Apparently If You Want To Make Friends, You Should Swear At Them
Swearing is good for you – and not just for the times when you stub your toe or can’t find your phone. In fact, it might even be a key factor in forming meaningful relationships.
We’re taught from a very young age that swearing is wrong; it’s often labelled rude, and often a sign of bad character or poor parenting. But profanity is more acceptable now more than ever, with many people unconcerned about the so-called “dangers” of dropping a few f-bombs.
Just look at pop culture. Martin Scorcese’s Wolf of Wall Street broke the Guinness Book Record for the most swearing in one film – the f-word was used 506 times, at an average of 2.81 times per minute – and the Academy decided to give that film a Oscar. So clearly we’re not so phased by swears anymore. They might even be serving a particular social function.
Profanity has many social functions, the most contentious of which is the fact that it apparently brings us together. There’s an intimacy to swearing, probably because we’ve known from a young age that we’re not supposed to do it.
Michael Adams, author of In Praise of Profanity, says so-called “bad words” are “unexpectedly useful in fostering human relations because they carry risk… We like to get away with things and sometimes we do so with like-minded people.” Adams argues that we’ve oversimplified profanity by labelling it as taboo. He believes swearing is a valuable, even essential, addition to communication, and an element of style.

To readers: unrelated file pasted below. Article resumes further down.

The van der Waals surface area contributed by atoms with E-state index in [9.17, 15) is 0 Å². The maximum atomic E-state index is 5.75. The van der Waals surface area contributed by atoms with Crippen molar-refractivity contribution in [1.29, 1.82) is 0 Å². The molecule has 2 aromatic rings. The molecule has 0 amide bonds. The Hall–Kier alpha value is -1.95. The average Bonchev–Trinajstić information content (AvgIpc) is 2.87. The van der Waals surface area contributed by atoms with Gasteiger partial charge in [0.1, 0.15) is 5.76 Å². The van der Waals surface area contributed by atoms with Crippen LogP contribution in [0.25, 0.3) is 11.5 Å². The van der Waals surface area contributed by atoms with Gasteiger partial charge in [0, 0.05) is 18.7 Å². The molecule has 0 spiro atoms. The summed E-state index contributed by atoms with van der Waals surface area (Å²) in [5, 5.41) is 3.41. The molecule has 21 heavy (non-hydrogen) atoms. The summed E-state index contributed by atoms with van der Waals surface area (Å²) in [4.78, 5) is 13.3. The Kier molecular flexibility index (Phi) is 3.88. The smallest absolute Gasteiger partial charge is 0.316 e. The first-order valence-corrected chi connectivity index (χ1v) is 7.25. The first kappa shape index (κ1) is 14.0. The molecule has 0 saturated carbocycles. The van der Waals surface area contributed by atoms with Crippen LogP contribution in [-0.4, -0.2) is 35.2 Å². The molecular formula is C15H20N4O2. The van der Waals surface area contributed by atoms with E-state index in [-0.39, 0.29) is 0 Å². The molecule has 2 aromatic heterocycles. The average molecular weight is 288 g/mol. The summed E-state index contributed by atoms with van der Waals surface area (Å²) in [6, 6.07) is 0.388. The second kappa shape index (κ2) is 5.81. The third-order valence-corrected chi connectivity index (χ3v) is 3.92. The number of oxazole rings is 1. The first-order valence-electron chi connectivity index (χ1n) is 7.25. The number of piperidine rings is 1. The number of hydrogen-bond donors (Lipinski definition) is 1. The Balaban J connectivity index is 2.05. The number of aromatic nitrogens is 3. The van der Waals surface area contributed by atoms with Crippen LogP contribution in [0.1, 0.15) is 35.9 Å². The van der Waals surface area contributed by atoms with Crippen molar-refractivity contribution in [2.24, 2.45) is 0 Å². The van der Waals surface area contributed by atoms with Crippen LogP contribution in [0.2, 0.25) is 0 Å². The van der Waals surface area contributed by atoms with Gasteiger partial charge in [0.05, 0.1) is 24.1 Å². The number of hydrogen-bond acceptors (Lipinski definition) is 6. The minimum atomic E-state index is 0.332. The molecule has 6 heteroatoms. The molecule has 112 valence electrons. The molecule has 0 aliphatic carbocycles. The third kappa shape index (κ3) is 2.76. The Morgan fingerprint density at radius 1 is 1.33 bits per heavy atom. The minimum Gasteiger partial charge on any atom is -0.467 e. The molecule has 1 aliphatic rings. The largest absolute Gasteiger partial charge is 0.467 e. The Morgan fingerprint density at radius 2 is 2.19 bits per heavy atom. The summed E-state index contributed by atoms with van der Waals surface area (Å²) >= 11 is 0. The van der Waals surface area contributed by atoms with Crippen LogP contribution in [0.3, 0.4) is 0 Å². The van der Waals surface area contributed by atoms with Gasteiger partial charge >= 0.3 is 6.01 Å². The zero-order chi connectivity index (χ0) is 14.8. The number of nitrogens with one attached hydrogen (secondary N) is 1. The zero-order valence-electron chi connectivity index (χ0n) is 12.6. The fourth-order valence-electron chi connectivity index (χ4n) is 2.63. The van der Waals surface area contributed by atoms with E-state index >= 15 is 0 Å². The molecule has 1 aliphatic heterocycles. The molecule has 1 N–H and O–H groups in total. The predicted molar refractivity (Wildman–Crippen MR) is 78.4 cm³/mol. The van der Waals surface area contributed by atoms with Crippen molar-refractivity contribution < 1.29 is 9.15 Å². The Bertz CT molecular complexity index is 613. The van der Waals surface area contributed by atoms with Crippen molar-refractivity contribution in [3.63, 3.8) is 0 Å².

Science says there might even be a link between profanity and honesty. A study published in Social Psychological and Personality Science (which was oh-so perfectly titled Frankly, We Do Give A Damn: The Relationship Between Profanity and Honesty) used three experiments to determine a link.
The first saw 276 participants rate their penchant for honesty and swearing; the second analysed the status updates of 73,789 Facebook users who used the myPersonality app; and the third measured US state data to determine the presence of independent ethics commissions and judicial accountability. Basically, they checked the sweariest states against those with fines or penalties in place for swearing in public (which is apparently a thing here in Australia too).
The results found a correlated link between profanity and honesty. According to the researchers, “profanity was associated with less lying and deception at the individual level, and with higher integrity at the society level.” So if you’re one to tell it like it is, it’s likely you’re a fan of peppering your conversations with the odd swear.
As if we needed any more convincing, studies have also found swearing is often used as a coping mechanism, and can actually help us feel more resilient. Hell yes.